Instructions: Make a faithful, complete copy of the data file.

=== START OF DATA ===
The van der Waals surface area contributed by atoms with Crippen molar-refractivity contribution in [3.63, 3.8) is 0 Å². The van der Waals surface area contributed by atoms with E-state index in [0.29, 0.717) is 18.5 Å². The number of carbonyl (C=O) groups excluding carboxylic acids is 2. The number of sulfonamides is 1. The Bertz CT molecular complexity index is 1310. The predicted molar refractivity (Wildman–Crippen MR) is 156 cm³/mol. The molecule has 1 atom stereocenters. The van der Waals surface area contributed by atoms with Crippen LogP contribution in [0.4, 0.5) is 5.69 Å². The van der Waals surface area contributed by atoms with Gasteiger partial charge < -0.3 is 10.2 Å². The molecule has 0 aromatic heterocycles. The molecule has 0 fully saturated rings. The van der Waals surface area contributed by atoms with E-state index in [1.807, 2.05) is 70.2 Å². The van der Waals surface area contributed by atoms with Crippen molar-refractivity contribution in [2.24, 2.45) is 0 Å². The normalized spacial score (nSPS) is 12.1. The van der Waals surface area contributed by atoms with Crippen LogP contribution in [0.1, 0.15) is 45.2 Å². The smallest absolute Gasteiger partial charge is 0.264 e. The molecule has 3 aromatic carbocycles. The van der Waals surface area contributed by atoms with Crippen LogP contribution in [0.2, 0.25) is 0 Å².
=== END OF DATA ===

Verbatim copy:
The van der Waals surface area contributed by atoms with Crippen molar-refractivity contribution in [3.63, 3.8) is 0 Å². The van der Waals surface area contributed by atoms with E-state index in [0.29, 0.717) is 18.5 Å². The number of carbonyl (C=O) groups excluding carboxylic acids is 2. The number of sulfonamides is 1. The Bertz CT molecular complexity index is 1310. The predicted molar refractivity (Wildman–Crippen MR) is 156 cm³/mol. The molecule has 1 atom stereocenters. The van der Waals surface area contributed by atoms with Crippen LogP contribution in [0.4, 0.5) is 5.69 Å². The van der Waals surface area contributed by atoms with Gasteiger partial charge < -0.3 is 10.2 Å². The molecule has 0 aromatic heterocycles. The molecule has 0 fully saturated rings. The van der Waals surface area contributed by atoms with E-state index in [1.807, 2.05) is 70.2 Å². The van der Waals surface area contributed by atoms with Crippen molar-refractivity contribution in [2.24, 2.45) is 0 Å². The normalized spacial score (nSPS) is 12.1. The van der Waals surface area contributed by atoms with Crippen LogP contribution in [0.1, 0.15) is 45.2 Å². The smallest absolute Gasteiger partial charge is 0.264 e. The molecule has 3 aromatic carbocycles. The van der Waals surface area contributed by atoms with Crippen LogP contribution in [0.2, 0.25) is 0 Å².